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New AusOpen heat policy informed by University of Sydney research

14 January 2019
Cutting-edge research informs new heat policy
A new extreme heat policy is being introduced at the Australian Open this year, the result of a research collaboration between Tennis Australia and the University of Sydney.

The collaboration saw Tennis Australia medical personnel work closely with the University of Sydney’s Thermal Ergonomics Laboratory to test the specific effects of heat stress on tennis players and has led to the development of the Australian Open Heat Stress Scale.

Australian Open Tournament Director Craig Tiley said his team was constantly looking for ways to improve the conditions for the players.

“The well-being of all players at the Australian Open is our utmost priority and we have developed the Australian Open Heat Stress Scale after months of research and testing,” Tiley said.

Staff from the Thermal Ergonomics Lab at the 2019 Australian Open

Staff from the Thermal Ergonomics Lab working at the 2019 AusOpen

"The AO Heat Stress Scale ranges from one to five with specific recommendations associated with each step of the scale – one denoting temperate playing conditions and five the suspension of play.

“Under the updated policy, 10-minute breaks can also be introduced into men’s singles matches for the first time.”

Director of the University of Sydney’s Thermal Ergonomics Laboratory Associate Professor Ollie Jay said under the AO Heat Stress Scale four key climate factors will be measured during the tournament to determine heat stress.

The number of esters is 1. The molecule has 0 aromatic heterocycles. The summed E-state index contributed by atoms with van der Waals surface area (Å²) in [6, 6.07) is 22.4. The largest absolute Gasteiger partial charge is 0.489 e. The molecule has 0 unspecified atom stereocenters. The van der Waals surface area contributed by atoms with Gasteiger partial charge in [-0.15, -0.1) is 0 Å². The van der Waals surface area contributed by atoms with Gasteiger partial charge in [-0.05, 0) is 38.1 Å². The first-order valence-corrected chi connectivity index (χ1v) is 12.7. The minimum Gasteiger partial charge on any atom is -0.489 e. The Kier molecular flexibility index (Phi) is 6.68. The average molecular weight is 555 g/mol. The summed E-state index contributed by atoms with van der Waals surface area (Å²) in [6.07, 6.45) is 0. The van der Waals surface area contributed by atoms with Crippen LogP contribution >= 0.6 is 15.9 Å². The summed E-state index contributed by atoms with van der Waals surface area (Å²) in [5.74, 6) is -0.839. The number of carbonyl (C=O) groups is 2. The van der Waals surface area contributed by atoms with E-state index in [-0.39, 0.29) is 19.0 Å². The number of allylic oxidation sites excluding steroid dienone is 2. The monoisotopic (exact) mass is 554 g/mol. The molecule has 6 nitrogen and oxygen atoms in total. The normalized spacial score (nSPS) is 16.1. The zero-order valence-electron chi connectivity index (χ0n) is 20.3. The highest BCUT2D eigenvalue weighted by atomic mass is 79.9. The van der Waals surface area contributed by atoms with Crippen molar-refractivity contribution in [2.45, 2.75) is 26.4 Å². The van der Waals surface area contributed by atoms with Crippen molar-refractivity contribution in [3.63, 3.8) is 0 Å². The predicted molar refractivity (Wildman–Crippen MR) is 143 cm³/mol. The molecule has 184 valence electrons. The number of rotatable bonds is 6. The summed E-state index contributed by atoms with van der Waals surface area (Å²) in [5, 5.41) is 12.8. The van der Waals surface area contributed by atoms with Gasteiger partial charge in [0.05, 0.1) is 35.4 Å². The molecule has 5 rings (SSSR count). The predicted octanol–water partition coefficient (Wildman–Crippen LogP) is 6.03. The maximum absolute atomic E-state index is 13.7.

“The strength of the sun, known as radiant heat, air temperature in the shade, relative humidity, and wind speed will be measured across five locations within the Australian Open precinct,” said Associate Professor Jay of the Faculty of Health Sciences and Charles Perkins Centre.

 

“This new technology and information will give a much more robust picture of the conditions than the previous Wet Bulb Globe Temperature readings from the Bureau of Meteorology.”

“The AO Heat Stress Scale takes advantage of the latest medical research into the effects of heat on the human body including the maximum heat stress an athlete can safely withstand, the sweat rate of that person and their core temperature,” added Tennis Australia Chief Medical Officer Dr Carolyn Broderick.

“The scale also accounts for the physiological variances between adults, wheelchair and junior athletes while also taking into account the four climate factors which affect a player’s ability to disperse heat from their body.”

The 2019 Australian Open Grand Slam Tennis tournament will take place at Melbourne Park from 14 to 27 January.

Michelle Blowes

Media and PR Adviser (Health)

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